Within the context of those albums and the approaching end of hostilities in Southeast Asia, Joan turned to the suffering of those living in Chile under the rule of Augusto Pinochet. To those people she dedicated her first album sung entirely in Spanish, a record that inspired Linda Ronstadt, later in the 80’s, to begin recording the Spanish songs of her heritage. One of the songs Joan sang on that album, “No Nos Moveran” (We Shall Not Be Moved) had been banned from public singing in Spain for more than 40 years under Generalissimo Franco’s rule and was excised from copies of the LP sold there. Joan became the first major artist to sing the song publicly when she performed it on a controversial television appearance in Madrid in 1977, three years after the dictator’s death.

In 1975, Joan’s self-penned “Diamonds & Rust” became the title song of an LP with songs by Jackson Browne, Janis Ian, John Prine, Stevie Wonder & Syreeta, Dickey Betts of the Allman Brothers Band—and Bob Dylan. His Rolling Thunder Revues of late 75 and 76 (and resulting movie Renaldo & Clara, released in 1978) co-starred Joan Baez.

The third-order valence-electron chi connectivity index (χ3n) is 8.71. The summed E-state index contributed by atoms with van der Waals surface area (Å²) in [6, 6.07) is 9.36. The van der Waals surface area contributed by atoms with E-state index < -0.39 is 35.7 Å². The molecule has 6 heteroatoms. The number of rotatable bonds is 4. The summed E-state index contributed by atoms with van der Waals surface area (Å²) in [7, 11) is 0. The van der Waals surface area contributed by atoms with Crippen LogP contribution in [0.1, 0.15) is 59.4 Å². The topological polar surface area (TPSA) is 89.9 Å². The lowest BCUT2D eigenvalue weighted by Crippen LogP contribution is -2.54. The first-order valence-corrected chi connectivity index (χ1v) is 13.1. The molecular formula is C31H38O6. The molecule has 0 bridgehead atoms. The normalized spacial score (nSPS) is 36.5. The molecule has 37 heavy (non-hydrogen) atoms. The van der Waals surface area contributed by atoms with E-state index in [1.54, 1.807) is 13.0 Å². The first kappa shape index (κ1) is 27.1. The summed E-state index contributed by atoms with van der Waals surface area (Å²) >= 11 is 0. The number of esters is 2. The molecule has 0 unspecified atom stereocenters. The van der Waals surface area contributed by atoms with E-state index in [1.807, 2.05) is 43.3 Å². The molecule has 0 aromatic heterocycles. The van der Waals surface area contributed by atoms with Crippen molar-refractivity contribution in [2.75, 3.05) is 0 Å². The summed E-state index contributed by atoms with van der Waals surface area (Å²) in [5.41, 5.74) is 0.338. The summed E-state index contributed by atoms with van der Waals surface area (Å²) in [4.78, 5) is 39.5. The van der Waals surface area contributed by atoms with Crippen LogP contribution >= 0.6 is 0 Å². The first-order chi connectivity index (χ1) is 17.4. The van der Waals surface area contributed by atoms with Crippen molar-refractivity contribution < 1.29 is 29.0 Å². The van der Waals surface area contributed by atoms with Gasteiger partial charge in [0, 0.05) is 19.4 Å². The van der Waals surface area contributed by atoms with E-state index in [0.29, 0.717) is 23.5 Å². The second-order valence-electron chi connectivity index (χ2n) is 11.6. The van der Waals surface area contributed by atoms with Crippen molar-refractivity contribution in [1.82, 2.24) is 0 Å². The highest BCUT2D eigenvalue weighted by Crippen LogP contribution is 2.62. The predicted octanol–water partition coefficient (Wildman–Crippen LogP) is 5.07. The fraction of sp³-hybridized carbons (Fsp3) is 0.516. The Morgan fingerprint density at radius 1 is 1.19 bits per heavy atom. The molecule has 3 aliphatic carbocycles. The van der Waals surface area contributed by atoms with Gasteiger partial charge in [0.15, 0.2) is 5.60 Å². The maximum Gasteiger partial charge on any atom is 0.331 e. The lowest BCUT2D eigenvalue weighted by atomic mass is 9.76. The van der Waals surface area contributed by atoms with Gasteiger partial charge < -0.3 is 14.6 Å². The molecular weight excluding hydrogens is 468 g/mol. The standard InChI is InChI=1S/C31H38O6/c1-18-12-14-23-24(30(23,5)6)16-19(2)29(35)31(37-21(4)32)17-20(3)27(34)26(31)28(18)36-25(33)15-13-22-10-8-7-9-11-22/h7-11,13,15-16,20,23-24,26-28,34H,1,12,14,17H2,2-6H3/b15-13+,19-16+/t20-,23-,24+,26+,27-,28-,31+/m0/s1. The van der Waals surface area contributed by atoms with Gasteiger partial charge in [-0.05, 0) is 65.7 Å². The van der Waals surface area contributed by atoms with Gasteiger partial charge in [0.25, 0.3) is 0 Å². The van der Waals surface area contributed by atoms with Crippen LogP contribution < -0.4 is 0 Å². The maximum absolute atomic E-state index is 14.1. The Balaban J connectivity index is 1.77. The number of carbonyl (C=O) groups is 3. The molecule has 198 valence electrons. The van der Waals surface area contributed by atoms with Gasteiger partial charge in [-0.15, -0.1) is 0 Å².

In 1978, she traveled to Northern Ireland and marched with the Irish Peace People, calling for an end to violence. She appeared at rallies on behalf of the nuclear freeze movement and performed at benefit concerts to defeat California’s Proposition 6 (Briggs Initiative), legislation that would have banned openly gay people from teaching in public schools. Joan received the American Civil Liberties Union’s Earl Warren Award for her commitment to human and civil rights issues and founded Humanitas International Human Rights Committee, which she headed for 13 years. She won the San Francisco Bay Area Music Award (BAMMY) award as top female vocalist in 1978 and 1979. A number of film, video and live recordings released in Europe and the U.S. documented her travels and concerts into the ’80s.